Political Notes: Summer primaries mostly favor LGBTQ candidates

  • by Matthew S. Bajko, Assistant Editor
  • Friday August 12, 2022
Share this Post:
Erick Russell, left, is running for Connecticut treasurer and won his primary election, while Congressmember Sharice Davids and Ohio Statehouse candidate Jim Obergefell also claimed victory in their primary races. Photos: Russell, courtesy Instagram; Davids, courtesy Davids' office; Obergefell, Emma Parker Photography
Erick Russell, left, is running for Connecticut treasurer and won his primary election, while Congressmember Sharice Davids and Ohio Statehouse candidate Jim Obergefell also claimed victory in their primary races. Photos: Russell, courtesy Instagram; Davids, courtesy Davids' office; Obergefell, Emma Parker Photography

Following their summer primaries a gay man who was the face of a federal marriage lawsuit is advancing to the fall ballot in a race for an Ohio Statehouse seat, while a lesbian came up short a second time in her bid to be elected to Congress from Washington state.

Jim Obergefell, who is a co-owner of a wine label with a tasting room in the LGBTQ resort town of Guerneville in Sonoma County, easily survived his August 2 party primary, as he was the only Democrat to file to run in it. He is seeking to oust Republican Ohio State Representative D.J. Swearingen from the Buckeye State's 89th House District.

The legislative district is centered in Obergefell's hometown of Sandusky. The political newcomer has swung into the Bay Area several times this year to fundraise for his campaign, as the Political Notes column first reported in April.

His primary had been scheduled for May but got postponed due to litigation over gerrymandered maps Ohio Republican leaders adopted for statehouse and congressional seats. Should he win in the November 8 general election, Obergefell would be the first gay Democratic man to serve in the Ohio Legislature and double its LGBTQ representation.

The lone out legislator at the moment is lesbian state Senator Nickie Antonio, who is seeking a second four-year term this year. She was Ohio's first LGBTQ state legislator, having been elected to a state House seat in 2010, and ran unopposed in her party primary this month.

"This is a critical election for the LGBTQ community," stated Obergefell following his primary election. "When I win this election, I will work hard to improve the lives of the people in my district and across Ohio by increasing jobs and opportunities, improving access to affordable healthcare and protecting our environment. With so much at stake for our nation, I will also be a voice and advocate for all Ohioans and especially underserved and marginalized communities."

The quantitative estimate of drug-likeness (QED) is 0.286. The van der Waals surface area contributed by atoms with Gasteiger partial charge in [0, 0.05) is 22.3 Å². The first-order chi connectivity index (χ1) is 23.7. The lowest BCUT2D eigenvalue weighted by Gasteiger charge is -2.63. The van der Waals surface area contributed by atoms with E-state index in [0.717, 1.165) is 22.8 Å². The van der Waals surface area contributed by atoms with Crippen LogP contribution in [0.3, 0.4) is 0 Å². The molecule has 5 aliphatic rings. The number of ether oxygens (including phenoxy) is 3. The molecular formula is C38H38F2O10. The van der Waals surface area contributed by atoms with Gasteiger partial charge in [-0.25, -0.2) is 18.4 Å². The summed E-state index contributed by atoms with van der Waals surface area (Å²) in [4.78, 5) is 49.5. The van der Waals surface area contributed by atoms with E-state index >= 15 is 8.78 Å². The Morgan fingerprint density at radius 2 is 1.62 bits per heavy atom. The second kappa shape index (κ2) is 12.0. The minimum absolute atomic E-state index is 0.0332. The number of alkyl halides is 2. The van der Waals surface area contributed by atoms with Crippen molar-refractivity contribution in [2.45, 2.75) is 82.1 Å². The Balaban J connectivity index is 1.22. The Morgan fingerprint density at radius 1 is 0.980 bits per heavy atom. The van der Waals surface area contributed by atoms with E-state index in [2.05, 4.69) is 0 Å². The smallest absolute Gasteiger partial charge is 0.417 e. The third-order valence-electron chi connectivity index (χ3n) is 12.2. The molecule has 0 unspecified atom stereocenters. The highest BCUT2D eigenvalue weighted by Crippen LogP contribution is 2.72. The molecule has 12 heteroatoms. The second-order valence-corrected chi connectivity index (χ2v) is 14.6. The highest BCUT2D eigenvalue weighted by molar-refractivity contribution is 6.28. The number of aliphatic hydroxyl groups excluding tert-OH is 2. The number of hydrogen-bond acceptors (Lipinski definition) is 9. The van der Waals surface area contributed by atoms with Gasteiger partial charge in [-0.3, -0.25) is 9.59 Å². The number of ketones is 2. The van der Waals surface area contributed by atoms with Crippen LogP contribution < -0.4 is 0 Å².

Obergefell gained international notoriety as the lead plaintiff in the 2015 U.S. Supreme Court case that established marriage equality in all 50 states. He had married two years earlier his late partner, John Arthur, dying at the time from amyotrophic lateral sclerosis, or ALS, on a Maryland airport tarmac.

Three months after they wed, Arthur died. But a few months prior, because Ohio didn't recognize the couple's marriage, the men had sued the state in federal court. It led to the landmark ruling in Obergefell v. Hodges.

Annise Parker, president and CEO of the LGBTQ Victory Fund, which works to help elect out leaders across the country, praised Obergefell for continuing to be a trailblazer during a time when concern is high that the current conservative-controlled U.S. Supreme Court could move to rescind the right to marriage for same-sex couples following its recent decision ending a federal right to abortion.

"Many within the LGBTQ community look to Jim for leadership and inspiration during trying times. It is encouraging that his call to action for the LGBTQ community — that we must remain united in our shared fight for a more equitable future for the next generation of LGBTQ people — has been delivered on the campaign trail as a candidate himself," stated Parker. "We are confident that come November, he will prove a skilled legislator with the political wherewithal to get meaningful reform done. His success is also a rallying cry to the LGBTQ community and our allies that we won't stop organizing, we won't stop running for office and we won't back down."

Meanwhile, in the Evergreen State, Rebecca Parson was unable to survive her August 2 primary for the 6th Congressional District seat in the Tacoma region. As of August 10, she was in fourth place with 9.5% of the unofficial vote tally.